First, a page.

Violent Social Revolution: Cuba and Bolivia
Brown, Terrence John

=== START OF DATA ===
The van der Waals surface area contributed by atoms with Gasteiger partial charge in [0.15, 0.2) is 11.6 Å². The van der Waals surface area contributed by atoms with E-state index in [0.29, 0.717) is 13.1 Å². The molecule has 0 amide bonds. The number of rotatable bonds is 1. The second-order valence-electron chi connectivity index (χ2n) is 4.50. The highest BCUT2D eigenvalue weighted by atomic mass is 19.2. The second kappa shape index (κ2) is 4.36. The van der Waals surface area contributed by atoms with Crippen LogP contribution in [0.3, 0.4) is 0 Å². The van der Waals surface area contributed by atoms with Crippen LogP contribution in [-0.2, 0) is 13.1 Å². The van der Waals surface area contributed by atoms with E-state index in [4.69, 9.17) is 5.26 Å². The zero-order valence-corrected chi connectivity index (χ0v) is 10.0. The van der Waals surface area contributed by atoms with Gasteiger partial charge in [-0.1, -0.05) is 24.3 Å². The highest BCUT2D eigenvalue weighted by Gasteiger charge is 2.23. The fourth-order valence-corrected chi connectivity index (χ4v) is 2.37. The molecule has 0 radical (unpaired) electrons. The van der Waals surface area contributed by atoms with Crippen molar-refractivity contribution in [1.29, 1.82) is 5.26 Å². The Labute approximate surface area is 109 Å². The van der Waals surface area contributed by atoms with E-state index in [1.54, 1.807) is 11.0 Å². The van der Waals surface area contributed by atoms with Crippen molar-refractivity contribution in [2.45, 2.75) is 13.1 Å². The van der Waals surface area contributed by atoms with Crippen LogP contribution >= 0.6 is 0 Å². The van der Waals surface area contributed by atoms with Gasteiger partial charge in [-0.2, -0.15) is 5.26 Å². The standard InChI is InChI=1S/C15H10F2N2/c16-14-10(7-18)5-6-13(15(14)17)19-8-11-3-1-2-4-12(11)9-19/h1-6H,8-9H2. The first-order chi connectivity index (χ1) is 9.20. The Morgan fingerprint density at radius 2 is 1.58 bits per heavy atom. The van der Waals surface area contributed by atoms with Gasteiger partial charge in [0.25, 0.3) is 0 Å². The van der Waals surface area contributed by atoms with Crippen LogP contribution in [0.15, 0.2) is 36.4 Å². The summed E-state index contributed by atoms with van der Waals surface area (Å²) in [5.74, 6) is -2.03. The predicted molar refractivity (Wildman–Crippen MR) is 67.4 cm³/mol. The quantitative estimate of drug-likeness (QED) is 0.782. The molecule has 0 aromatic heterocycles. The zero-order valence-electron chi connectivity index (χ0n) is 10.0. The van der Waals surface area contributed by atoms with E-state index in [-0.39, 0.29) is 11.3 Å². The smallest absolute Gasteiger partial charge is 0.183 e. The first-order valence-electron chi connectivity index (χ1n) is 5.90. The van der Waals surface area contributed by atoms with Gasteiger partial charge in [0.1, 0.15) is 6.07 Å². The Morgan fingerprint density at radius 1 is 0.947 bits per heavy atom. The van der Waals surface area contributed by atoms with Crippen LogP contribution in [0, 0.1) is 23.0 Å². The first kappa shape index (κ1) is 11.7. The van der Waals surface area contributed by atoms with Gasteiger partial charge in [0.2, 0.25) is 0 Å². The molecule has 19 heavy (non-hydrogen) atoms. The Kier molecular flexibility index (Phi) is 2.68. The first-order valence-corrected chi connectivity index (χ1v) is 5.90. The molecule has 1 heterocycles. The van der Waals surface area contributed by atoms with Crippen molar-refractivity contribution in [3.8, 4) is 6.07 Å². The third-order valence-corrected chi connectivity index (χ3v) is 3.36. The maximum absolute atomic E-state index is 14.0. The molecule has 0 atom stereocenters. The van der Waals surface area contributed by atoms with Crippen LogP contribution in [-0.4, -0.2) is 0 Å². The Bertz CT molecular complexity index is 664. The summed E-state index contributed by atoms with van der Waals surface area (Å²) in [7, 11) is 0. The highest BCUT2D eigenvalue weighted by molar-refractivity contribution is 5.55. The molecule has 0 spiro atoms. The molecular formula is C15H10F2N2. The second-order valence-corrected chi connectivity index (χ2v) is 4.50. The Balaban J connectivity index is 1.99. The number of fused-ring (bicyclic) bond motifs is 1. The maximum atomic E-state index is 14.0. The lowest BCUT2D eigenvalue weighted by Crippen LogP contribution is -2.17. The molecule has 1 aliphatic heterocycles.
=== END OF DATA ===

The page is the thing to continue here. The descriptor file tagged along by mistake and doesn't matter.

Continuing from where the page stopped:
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The revolutionary or guerrilla war has emerged as a significant factor of social and political change in the modern world. The works which have been written about the phenomenon of violent social revolution have recognized the unique combination of military and political factors involved in the revolutionary war. Yet most have approached it from a distinctly military angle. The purpose of this paper is to examine the Cuban revolutionary experience of 1956 to 1957 and the Bolivian experience of 1966 to 1967. To overcome the above problem, a model of political analysis will be developed. These two revolutionary experiences will then be compared in an attempt to isolate the critical differences between them. Finally, these critical variables will be examined, and generalizations about the revolutionary war will be drawn from them.If you are not a current K College student, faculty, or staff member, email firstname.lastname@example.org to request access to this SIP.